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I'm getting into some PE projects to gain some positive experience. I'm building 40mm Bofors quads by Veterans Models.

Even though I have a good selection of tweezers, I wonder if you folks with experience with the tiny stuff have anything

special you find helps handling very small parts without going crazy.

Thanks, Harley 

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Cut a flat angle in the end of a toothpick and lick it. This works well for parts that are a bit small for tweezers.

 

Use one or two tiny drops of PVA glue to position the part, allow to dry for a few minutes, then apply CA glue. A sewing needle with the end of the eye ground off, held in an Xacto handle, makes neat work of applying a small amount of CA.

 

Danny

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Dan’s needle idea works great. 

What I’d like to know is where to get “really great quality” tools.  Most of the online suppliers offer good stuff but not great stuff. For example the tweasers you get from most of them are good but not great. I’m sure a great pair from a good jewelry supply store would cost more but I’d like to have choice to buy great products.....Moab/Allan

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Ken beat me to mentioning UMM-USA.  John was a vendor at the NRG's St. Louis Conference and his tables were always crowded and doing a brisk business.  I have a whole bunch of his tweezers - g\very good quality at a good price.  His tools are all of good quality and he has a bunch related to photo etch bending and handling.

Kurt

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Good sources of quality tools are medical and dental supply houses. Many jeweler's supply houses do carry good stuff, as well, but at a seriously high price. eBay can also be a promising hunting ground, if you know what to look for. Outfits like Micro-Mark have many hard-to-find tools, but sometimes at hugely inflated prices (wait for their sales) and often at a much lower quality. For example, MicroMark sells a cheaply made pair of 6" proportional dividers made by Tasco for around $100, or as low as around $60 on sale, but you can often find a cased 10" German silver Keuffel and Esser "Paragon" model with rack and pinion adjustment (their top of the line) on eBay for the same price, and seven and a half inch dividers of similar professional quality for much less. Notably, the K&E Paragon model 10" dividers have "universal decimal scaling," accurate to, IIRC, .005 using its Vernier scale adjustment.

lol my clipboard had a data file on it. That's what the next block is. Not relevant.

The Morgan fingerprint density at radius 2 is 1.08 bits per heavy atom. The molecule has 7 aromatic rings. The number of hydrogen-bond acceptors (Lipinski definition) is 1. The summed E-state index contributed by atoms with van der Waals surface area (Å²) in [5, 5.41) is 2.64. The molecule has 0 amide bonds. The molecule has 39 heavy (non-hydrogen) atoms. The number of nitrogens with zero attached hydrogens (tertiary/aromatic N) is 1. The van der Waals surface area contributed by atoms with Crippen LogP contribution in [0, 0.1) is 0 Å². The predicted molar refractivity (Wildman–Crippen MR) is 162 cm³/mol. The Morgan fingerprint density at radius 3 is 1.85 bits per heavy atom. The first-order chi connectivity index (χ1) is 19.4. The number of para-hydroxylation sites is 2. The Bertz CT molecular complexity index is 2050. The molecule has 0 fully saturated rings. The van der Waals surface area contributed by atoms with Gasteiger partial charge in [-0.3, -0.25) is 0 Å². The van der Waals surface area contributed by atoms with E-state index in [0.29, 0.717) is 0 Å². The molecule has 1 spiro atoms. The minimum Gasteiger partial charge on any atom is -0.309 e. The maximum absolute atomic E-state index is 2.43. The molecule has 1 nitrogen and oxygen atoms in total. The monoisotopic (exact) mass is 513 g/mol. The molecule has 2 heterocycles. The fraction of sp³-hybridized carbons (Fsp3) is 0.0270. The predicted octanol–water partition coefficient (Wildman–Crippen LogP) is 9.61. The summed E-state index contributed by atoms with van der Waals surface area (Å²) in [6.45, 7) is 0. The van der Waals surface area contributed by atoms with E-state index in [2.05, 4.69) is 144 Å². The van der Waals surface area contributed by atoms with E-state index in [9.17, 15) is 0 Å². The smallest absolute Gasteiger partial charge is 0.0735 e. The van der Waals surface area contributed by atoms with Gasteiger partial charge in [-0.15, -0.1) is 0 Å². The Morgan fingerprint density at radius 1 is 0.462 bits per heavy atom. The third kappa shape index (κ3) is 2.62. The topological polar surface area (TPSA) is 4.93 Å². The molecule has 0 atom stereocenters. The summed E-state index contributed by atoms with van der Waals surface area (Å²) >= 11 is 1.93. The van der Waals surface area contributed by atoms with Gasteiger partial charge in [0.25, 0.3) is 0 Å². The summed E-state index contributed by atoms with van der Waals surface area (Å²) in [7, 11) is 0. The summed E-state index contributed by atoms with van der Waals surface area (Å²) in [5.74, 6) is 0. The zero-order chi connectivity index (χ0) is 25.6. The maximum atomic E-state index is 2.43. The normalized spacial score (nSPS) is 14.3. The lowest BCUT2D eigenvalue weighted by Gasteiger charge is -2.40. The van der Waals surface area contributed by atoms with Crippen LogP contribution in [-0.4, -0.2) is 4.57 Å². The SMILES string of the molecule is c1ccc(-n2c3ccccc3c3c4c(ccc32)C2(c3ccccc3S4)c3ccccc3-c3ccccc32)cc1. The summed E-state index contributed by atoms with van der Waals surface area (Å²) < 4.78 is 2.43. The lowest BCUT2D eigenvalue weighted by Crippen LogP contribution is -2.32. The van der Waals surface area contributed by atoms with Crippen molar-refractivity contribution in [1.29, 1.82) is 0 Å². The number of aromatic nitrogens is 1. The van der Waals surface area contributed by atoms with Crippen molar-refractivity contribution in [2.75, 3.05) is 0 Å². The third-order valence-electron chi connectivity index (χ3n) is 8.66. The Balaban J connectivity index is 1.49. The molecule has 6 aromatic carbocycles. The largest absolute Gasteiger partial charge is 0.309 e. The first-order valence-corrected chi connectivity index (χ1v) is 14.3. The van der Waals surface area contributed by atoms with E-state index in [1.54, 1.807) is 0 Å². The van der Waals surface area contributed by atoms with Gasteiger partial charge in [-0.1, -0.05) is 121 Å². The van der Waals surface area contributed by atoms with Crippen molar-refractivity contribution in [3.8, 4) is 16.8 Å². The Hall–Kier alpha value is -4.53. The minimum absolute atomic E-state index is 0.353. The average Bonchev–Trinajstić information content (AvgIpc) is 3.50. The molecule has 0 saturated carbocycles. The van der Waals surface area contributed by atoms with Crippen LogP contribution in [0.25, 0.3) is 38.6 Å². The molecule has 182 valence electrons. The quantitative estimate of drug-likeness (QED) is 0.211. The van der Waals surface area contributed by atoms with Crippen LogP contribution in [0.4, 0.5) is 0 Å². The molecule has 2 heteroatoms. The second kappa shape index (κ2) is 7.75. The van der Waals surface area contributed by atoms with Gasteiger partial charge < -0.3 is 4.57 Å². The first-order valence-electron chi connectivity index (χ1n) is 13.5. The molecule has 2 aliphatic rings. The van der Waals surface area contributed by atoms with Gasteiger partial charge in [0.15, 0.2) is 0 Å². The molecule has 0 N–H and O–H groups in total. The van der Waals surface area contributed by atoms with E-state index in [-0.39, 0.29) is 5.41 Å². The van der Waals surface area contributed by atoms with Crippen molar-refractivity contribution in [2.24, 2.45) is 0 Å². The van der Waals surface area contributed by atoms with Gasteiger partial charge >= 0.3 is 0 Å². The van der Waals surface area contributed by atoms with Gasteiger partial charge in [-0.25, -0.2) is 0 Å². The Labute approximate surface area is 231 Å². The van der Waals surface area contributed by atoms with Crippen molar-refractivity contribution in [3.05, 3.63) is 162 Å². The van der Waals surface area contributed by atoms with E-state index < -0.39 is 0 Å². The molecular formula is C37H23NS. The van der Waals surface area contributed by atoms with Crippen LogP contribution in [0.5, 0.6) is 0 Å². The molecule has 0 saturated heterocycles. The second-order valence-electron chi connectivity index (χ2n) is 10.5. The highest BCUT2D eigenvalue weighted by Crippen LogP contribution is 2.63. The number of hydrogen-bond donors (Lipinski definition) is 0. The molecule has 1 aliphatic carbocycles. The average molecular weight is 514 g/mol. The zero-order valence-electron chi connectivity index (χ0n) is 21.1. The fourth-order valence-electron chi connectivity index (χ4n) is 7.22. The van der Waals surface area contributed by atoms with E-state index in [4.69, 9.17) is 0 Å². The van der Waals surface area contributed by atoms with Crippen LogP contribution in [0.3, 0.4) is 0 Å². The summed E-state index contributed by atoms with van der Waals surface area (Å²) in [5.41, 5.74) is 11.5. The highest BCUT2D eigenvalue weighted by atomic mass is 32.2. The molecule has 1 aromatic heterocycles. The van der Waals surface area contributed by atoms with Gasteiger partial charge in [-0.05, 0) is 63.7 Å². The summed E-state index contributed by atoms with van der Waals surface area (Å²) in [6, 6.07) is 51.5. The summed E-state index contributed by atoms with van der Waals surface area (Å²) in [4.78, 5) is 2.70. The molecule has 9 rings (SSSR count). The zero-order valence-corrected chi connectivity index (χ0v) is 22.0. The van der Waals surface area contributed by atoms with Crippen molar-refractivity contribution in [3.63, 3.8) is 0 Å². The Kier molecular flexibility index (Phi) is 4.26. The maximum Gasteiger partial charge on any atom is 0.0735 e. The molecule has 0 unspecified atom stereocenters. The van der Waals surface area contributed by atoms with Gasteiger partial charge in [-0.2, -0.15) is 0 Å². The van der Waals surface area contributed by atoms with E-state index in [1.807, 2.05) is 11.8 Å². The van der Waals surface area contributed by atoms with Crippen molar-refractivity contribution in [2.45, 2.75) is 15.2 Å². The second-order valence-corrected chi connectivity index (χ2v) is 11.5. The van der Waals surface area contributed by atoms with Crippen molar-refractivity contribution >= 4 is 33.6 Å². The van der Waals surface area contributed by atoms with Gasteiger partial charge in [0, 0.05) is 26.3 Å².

Micro Mark 6" chromed steel:

 

14129_R-1.jpg

 

Keuffel and Esser "Paragon" 10" proportional dividers:

 

post-184-0-44114500-1386635355.jpg

 

 

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I will second Bob's comments.  The Dumont tweezers are beyond compare.  You can keep them sharpened on a stone when necessary and every time I buy one of the cheaper versions I am always disappointed.  They can be bought on ebay for fairly competitive prices.

 

Bob Cleek also mentioned the Proportional Dividers with rack and pinion which are also available on ebay for very reasonable prices at times.  I find myself reaching for these constantly to transfer dimensions for different plans which are not drawn to the same scale.

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